Benjamin Birney Law and Nerdonomics


Africa, the Business Partner

Doing business in Africa represents an extraordinary opportunity for many North American companies, include small and medium businesses. Although the continent has significant challenges, they are not insurmountable and in many cases present correspondingly impressive business opportunities. Small to medium businesses in the U.S. should wake up to those opportunities and find themselves new markets and new strategic partners.

Africa: Not just a charity case.

Not just a charity case.

Nigeria's recent peaceful transition of power from one civilian party to another presents an opportunity to reflect on what Africa can and should mean for America. President Goodluck Jonathan, who had been in power as President since 2010, conceded defeat to Muhammadu Buhari, formally handing over the office of the Presidency this past Friday, May 29th. What would have been a relatively pedestrian affair in the United States has been widely and rightly lauded as a revolutionary moment for Nigeria, and should stand as an inspiration for other African democracies. Although vast challenges remain for President Buhari – endemic corruption in the public sector, low oil prices, a murky national fuel shortage, and a persistent armed insurgency in the northeast corner of the country – Nigerians have high hopes and high expectations that their nation will improve.

Nigeria, Africa's largest economy and most populous nation, stands for better and for worse as an example for and of its neighborhood. Its status as an exemplar is particularly vivid in the sharp disconnect between its current image in America and its potential value to us as a business environment. Nigeria, in short, has the same brand problem to U.S. businesses that all of Africa has.

Ask other Africans about doing business in Nigeria, and you're likely to get a consistent response: Don't. Nigeria, its neighbors will tell you, is full of wily businessmen and corrupt officials who will cheat and steal from an unsophisticated foreign business partner at every opportunity. Americans in particular will risk violating our country's Federal Foreign Corrupt Practices Act, a strict anti-corruption law that makes a criminal of any person who engages in a variety of corrupt acts overseas (most obviously bribery) to gain any kind of business advantage.

When I talk to Americans about doing business in Africa generally, I hear this narrative echoed with respect to the whole continent. It goes hand in hand with another narrative: that Africa is poor, miserable, uneducated, starving, and backward. This image suggests a response of charity and post-colonial guilt, but not of investment. Who would want to do business in a place where, it is imagined, poverty and corruption are so endemic that the people cannot pay for what they need, and even if they could a foreign business could not hack its way through the jungle of red tape and bribery to deliver it?

This perception grossly misunderstands the nature of today's emerging African economies. There are two counter-factors that should make us view the continent's perceived problems as business opportunities: the size of the potential market and the entrepreneurial spirit that motivates so many African people to achieve wealth and stability.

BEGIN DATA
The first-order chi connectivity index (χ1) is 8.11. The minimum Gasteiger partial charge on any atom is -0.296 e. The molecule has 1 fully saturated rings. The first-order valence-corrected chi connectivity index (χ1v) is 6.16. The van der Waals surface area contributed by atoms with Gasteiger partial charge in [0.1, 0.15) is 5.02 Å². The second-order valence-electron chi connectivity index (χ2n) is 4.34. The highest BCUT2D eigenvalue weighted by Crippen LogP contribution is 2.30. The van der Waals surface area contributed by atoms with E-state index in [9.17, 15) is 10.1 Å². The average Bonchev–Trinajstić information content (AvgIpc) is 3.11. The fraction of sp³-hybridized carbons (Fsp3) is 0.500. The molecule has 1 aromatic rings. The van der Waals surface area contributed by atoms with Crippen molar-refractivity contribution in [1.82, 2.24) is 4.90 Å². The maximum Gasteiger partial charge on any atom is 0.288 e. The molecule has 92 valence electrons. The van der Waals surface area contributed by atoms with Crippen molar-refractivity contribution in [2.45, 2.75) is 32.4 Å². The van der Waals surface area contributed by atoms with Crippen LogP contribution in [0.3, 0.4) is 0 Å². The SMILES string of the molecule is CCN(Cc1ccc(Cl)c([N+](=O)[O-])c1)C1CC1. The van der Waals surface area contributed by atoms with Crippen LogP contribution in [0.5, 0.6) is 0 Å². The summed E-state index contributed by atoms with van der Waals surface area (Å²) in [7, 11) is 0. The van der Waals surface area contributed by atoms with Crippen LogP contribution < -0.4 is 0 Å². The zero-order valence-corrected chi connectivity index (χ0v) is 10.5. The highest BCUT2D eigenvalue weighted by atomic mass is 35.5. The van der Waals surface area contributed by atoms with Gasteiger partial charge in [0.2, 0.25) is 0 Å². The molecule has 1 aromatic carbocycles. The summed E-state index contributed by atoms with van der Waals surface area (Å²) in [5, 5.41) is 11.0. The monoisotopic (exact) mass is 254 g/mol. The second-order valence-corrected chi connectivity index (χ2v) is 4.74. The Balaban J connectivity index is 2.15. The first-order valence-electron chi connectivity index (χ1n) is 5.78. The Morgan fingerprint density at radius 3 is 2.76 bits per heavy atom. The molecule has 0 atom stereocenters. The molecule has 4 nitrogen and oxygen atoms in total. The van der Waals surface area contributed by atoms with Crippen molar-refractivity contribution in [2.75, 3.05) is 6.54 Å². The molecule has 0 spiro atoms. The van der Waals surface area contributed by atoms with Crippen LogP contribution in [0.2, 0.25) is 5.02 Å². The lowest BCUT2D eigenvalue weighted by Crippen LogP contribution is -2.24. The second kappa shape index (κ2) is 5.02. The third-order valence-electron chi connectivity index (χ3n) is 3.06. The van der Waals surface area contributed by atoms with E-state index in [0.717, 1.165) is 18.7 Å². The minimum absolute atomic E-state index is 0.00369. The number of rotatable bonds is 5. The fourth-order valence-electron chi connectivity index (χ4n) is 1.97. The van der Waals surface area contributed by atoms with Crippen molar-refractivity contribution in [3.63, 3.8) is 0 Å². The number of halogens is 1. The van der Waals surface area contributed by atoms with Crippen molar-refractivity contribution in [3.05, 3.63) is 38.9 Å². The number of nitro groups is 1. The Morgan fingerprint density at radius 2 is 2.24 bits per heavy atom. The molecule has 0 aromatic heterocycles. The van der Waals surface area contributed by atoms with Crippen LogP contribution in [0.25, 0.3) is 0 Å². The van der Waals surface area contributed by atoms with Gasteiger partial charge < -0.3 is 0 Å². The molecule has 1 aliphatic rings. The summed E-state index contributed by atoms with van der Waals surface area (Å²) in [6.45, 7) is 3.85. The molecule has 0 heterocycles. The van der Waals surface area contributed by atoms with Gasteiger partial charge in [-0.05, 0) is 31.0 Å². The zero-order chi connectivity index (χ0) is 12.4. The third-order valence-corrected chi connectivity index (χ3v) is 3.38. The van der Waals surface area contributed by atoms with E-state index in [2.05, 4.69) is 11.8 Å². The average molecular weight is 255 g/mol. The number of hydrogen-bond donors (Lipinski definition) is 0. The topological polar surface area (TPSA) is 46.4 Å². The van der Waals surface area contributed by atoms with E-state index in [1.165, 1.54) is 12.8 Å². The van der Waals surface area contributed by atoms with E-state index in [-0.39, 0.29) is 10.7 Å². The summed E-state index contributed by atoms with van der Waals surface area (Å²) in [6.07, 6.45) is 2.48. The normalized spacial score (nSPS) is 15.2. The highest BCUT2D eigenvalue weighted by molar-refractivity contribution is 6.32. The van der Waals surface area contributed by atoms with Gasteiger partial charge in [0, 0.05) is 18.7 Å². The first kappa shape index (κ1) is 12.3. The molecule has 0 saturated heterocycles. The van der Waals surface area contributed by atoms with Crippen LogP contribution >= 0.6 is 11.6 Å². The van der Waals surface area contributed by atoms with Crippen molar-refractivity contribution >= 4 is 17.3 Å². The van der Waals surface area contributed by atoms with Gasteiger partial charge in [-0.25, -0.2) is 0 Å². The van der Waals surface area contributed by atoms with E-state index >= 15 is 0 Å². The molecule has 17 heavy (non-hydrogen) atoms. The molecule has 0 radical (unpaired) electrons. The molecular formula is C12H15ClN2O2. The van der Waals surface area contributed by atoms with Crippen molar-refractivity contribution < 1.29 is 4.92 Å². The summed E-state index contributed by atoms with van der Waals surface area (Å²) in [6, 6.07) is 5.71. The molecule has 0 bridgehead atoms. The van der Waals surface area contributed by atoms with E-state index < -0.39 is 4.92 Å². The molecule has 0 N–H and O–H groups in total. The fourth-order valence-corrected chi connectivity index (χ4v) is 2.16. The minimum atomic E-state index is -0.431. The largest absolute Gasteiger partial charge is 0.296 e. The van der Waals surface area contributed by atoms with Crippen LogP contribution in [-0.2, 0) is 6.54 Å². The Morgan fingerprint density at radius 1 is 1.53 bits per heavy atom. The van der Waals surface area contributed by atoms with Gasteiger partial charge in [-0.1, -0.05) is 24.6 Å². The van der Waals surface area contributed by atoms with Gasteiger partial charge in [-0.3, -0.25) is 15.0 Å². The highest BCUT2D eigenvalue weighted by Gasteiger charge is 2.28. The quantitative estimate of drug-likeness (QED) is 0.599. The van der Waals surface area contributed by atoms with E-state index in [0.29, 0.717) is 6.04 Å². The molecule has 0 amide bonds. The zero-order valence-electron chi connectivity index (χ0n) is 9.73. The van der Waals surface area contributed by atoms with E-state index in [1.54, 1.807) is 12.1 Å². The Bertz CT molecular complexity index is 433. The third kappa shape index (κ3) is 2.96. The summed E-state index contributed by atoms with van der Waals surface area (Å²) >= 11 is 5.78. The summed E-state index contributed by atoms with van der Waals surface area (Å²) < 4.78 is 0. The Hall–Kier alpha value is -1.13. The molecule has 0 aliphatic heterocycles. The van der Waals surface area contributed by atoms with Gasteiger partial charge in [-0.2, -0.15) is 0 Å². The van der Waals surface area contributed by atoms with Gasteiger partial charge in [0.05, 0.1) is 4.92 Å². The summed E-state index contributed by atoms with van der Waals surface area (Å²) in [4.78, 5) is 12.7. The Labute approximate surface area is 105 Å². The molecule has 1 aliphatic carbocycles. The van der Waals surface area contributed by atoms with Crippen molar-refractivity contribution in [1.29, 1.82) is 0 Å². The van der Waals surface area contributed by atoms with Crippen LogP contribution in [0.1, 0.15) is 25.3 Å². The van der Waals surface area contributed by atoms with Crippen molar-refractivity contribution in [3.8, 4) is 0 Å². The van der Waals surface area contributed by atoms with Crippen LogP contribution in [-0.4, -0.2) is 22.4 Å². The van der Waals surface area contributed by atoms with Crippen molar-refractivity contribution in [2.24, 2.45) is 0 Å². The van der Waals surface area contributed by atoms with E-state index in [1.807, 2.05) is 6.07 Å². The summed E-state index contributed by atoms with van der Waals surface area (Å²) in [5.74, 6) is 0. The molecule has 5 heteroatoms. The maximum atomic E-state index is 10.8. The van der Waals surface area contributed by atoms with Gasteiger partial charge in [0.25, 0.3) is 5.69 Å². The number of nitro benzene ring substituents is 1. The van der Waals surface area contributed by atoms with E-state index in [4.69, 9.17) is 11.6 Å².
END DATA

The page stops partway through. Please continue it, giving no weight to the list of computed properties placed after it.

The African Development Bank (AfDB) estimates that the population of Africa will grow from 1 billion in 2010 to 1.6 billion in 2030. This would account for approximately 19% of the world's population. AfDB also estimates that the region's emerging middle class will grow from 350 million today to 1.1 billion by 2060. The continent's collective GDP was USD $2.5 trillion in 2014 (compare with USD $17.710 for the United States), but is projected to grow at a pace between 4.6% and 5.1% in 2016 and 2017 (compare with 2.4% to 3.2% for the U.S.). Although falling commodity prices have presented serious short-term headwinds in major African commodity exporters, the World Bank notes that permitting currencies to depreciate in response the commodity price shock represents an opportunity to boost trade goods in other sectors. Not only that, overall the continent has a critical shortage of skilled workers in all sectors. Naturally, this represents an opportunity for countries who can export knowledge, expertise, and training.

Qualitatively, the reality on the ground is that there are millions of home-grown entrepreneurs working out ways to solve the problems around them and make money doing it. For instance, as the BBC recently reported, Nigeria boasts a “five to nine” work ethic, a phrase that captures the small businesses that many Nigerians operate after their regular work finishes for the day. And the rapidly increasing accessibility of the internet magnifies this instinct for self-betterment. As it becomes ever easier to see and discuss the positive living conditions in developed nations and compare those to their own conditions, Africans have more incentive and power to lift themselves up to those levels in their home countries. I see this in young Nigerians, disgusted with the corrupt old guard, who are thirsty for change, good governance, and stability. They call themselves “Naija,” and they are legion.